One of my favorite of her traits is her joy. She genuinely takes joy in life, even when things are difficult.
Yes, she gets sad or upset or frightened or angry.
And then she DOES something about it. She takes ACTION.
She’s not a whiner, although she’ll talk things through with her two best friends on the ship, Roz and Harmonia, or her roommates back in Brooklyn, Fawn and Bianca.
The fact that she loves life also drives her to seek justice for the murder victims she encounters. She’s not in law enforcement. But she has a strong sense of justice, and the principles by which she wants to live her life. She has strong principles because she loves life. She loves all the complexity and beauty and passion and challenge of it.
Sophie is an active protagonist. To keep my interest as a reader, that’s vital, especially in a mystery. Passive characters or characters who don’t learn from mistakes and keep repeating them throughout a book and a series lose my interest. They lose my respect.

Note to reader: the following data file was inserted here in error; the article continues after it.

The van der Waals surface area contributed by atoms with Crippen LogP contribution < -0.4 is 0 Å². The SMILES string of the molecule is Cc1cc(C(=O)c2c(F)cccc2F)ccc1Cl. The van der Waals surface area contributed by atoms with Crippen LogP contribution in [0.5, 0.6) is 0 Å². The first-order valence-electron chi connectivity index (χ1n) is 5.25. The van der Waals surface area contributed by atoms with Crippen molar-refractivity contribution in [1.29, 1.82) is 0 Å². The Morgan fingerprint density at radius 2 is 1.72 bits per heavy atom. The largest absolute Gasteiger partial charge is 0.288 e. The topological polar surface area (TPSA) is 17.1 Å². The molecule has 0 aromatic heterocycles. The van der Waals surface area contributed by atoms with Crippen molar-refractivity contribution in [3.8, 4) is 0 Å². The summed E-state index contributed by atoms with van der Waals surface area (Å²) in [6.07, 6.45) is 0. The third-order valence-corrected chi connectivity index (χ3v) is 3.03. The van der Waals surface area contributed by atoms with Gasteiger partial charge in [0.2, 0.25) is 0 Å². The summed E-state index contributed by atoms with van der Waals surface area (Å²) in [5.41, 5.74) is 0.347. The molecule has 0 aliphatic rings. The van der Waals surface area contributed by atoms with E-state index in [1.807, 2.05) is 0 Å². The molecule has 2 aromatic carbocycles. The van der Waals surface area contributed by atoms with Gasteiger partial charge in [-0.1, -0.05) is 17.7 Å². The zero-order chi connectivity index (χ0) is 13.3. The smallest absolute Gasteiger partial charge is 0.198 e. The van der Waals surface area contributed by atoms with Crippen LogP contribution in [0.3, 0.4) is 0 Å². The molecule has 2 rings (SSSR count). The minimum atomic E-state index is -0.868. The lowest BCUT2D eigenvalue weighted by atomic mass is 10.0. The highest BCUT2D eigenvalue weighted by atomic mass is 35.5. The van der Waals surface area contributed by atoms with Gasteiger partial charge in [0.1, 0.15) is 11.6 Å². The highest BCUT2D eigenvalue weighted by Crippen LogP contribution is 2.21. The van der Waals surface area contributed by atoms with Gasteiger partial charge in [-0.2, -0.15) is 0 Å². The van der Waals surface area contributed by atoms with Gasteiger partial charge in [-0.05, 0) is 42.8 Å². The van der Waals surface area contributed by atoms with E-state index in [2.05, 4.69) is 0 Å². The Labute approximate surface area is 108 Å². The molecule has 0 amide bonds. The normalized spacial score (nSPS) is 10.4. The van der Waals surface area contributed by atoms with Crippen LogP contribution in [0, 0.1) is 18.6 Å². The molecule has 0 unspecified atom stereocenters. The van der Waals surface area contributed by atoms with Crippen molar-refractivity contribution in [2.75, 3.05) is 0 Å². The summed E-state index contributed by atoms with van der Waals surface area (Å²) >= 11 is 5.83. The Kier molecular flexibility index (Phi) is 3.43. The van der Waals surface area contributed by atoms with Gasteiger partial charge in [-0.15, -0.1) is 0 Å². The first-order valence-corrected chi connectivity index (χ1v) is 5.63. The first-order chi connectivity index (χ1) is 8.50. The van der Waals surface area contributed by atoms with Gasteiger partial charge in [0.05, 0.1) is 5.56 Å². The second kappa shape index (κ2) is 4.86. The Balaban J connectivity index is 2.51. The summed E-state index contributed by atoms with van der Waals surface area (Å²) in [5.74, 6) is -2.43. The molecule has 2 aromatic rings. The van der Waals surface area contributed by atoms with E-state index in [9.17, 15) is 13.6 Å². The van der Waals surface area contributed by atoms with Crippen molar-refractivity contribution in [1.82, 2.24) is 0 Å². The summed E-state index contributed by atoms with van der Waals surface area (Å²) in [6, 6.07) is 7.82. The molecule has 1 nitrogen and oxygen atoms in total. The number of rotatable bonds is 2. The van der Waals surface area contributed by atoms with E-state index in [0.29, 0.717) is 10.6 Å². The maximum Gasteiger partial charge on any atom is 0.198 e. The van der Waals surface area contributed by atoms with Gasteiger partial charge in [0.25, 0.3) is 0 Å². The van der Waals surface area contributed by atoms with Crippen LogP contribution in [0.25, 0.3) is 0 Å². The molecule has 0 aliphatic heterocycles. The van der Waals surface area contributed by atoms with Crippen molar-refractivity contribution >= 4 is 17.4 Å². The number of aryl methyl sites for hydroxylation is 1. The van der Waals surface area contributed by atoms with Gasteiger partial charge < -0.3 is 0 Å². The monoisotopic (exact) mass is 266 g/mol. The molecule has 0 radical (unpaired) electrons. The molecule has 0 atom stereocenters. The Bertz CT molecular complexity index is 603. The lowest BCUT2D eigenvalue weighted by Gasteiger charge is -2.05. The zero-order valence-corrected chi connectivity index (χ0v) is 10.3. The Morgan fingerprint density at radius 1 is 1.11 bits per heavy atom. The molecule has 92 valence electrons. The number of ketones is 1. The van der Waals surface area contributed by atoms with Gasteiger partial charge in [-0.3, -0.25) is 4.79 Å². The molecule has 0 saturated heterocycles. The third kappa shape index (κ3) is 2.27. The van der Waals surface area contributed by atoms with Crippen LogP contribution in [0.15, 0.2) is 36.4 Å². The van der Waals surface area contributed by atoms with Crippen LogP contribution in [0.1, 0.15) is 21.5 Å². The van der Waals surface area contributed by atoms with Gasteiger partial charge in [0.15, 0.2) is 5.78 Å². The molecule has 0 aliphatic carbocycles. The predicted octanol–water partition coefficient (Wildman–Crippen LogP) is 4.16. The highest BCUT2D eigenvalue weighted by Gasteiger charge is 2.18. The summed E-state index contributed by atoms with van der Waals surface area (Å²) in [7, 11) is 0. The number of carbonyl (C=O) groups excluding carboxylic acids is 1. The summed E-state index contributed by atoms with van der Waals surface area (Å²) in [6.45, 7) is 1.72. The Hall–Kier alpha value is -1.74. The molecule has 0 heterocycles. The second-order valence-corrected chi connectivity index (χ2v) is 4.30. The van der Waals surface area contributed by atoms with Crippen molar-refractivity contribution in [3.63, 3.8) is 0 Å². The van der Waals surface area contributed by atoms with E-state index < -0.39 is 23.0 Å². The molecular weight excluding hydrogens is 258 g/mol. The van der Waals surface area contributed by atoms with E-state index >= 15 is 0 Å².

As a writer, then, it was vitally important to me to have a character who was active, curious, passionate, smart, and kind.
Bianca mentions, early in SAVASANA AT SEA, that people often underestimate Sophie by mistaking kindness for weakness.
Sophie’s yoga practice helps her to connect to the joy in life. As a teacher, it allows her to encourage others to find joy, peace, and a better quality of life. That then feeds back into her own joy.
Some mystery series focus on the protagonist’s search to find their path. Sophie has already found hers, at the top of the series, in spite of the challenges living it presents (which I’ve discussed in previous posts).
What I want to explore is how she overcomes the challenges to living her path and finding the joy in it. Murder dampens and threatens the joy, and having a murderer on board is a threat, both in a physical sense, and in a psychological sense.
In every book, Sophie’s sense of joy, of passion, of justice, of living her path will be challenged. I want her to find different ways to deal with those challenges each time, and build on her “self.”
She won’t always succeed in living her path, in being her best self. She will fall short, especially in her own expectations. How she deals with that and keeps trying, how she remains determined to live with joy is, to me, essential for the series.